Pandemics ends. Rain falls again. Spring rains renew the earth every year. We do well to remember this, even as we gear up for another cruel April in the Waste Land.

I am indebted to writer Michael Austin for some of the preceding information which I editing and added to.

T.S. Eliot the Unitarian

T.S. Eliot was from the Unitarian, Boston Brahmin, Eliot family in St. Louis, a family which included a number of Unitarian minister, including his great-uncle Thomas Lamb Eliot, minister of the grand Unitarian church in Portland and founder of Reed College there.

The Waste Land is considered the first great poem of the modernism literary movement. Eliot is also known for The Lovesong of J Alfred Prufrock, Old Possum’s Book of Practical Cats, and also Murder in the Cathedral, about the slaying of Thomas a Becket in Canterbury Cathedral.

The Waste Land begins:

April is the cruelest month, breeding
Lilacs out of the dead land, mixing
Memory and desire, stirring
Dull roots with spring rain.

Winter kept us warm, covering
Earth in forgetful snow, feeding
A little life with dried tubers.

It is a non-celebration of Spring and renewal because the world had gone to hell, it seemed, from war and pestilence.

But The Waste Land is, surprisingly about rebirth and new life we expect from the season we are now entering. There’s nothing wrong with April, it’s only that we expect “all this juice and all this joy” at this time of the year. In Eliot’s mind, the Great War had devastated everything, so that nothing could grow. This idea is related to the Fisher King of ancient legend, a King who was rendered impotent by a self-inflicted sword wound, and his kingdom suffered in harmony with its king, and so was likewise in a state of bareness. Thus, a Waste Land. Part of that was the heroic search for the Holy Grail, drinking from which would repair the king’s flaws and sins, and was the only way the curse on the king could be lifted from him and the land.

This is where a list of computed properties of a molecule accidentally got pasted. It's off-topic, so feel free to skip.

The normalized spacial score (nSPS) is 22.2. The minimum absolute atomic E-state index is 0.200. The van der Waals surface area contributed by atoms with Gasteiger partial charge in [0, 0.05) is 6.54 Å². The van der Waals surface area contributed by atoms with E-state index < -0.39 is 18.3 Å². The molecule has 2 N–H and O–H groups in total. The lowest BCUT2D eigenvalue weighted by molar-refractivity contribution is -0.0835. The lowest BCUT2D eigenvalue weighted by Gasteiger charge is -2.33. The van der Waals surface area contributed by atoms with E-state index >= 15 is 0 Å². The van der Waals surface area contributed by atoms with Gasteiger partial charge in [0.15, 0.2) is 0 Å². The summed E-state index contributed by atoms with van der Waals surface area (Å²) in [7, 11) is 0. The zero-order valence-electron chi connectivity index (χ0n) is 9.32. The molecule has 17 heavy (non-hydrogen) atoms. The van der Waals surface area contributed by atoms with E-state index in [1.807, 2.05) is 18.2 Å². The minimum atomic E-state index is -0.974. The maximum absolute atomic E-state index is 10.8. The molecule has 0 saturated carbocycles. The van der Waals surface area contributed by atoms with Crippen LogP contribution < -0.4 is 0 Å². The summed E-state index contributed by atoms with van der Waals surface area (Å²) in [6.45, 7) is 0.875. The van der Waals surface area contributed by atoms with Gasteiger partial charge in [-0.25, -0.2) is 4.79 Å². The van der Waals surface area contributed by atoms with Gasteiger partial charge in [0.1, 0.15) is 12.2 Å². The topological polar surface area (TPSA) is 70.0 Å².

Eliot likened the postwar world, and the post-pandemic world was the result of our flaws and sins, and ever since Sir Galahad found it and lost it again, everyone is still looking for the Holy Grail. The King was not saved, the land remained barren. The myth reflects Eliot’s depression, but we know that hope springs eternal, partly because we know or remember that despair is something to overcome, not give in to. In fact, the land did heal, and when WWII came, we had learned something so we were better prepared, and much less delusional, much less foolishly romantic about war, and the world, and so there wasn’t a second, WWII version of the Great War’s spiritual depression.

Our pandemic is passing and will pass, as all pandemics have throughout history. Here in the U.S., we also escaped four more years of attack on our liberal democratic institutions. Blessings often come in great disguise. We can say, however grudgingly, that the pandemic helped us escape a new authoritarianism, and the deep depression that would accompany it. Hail spring, and rebirths of all kinds.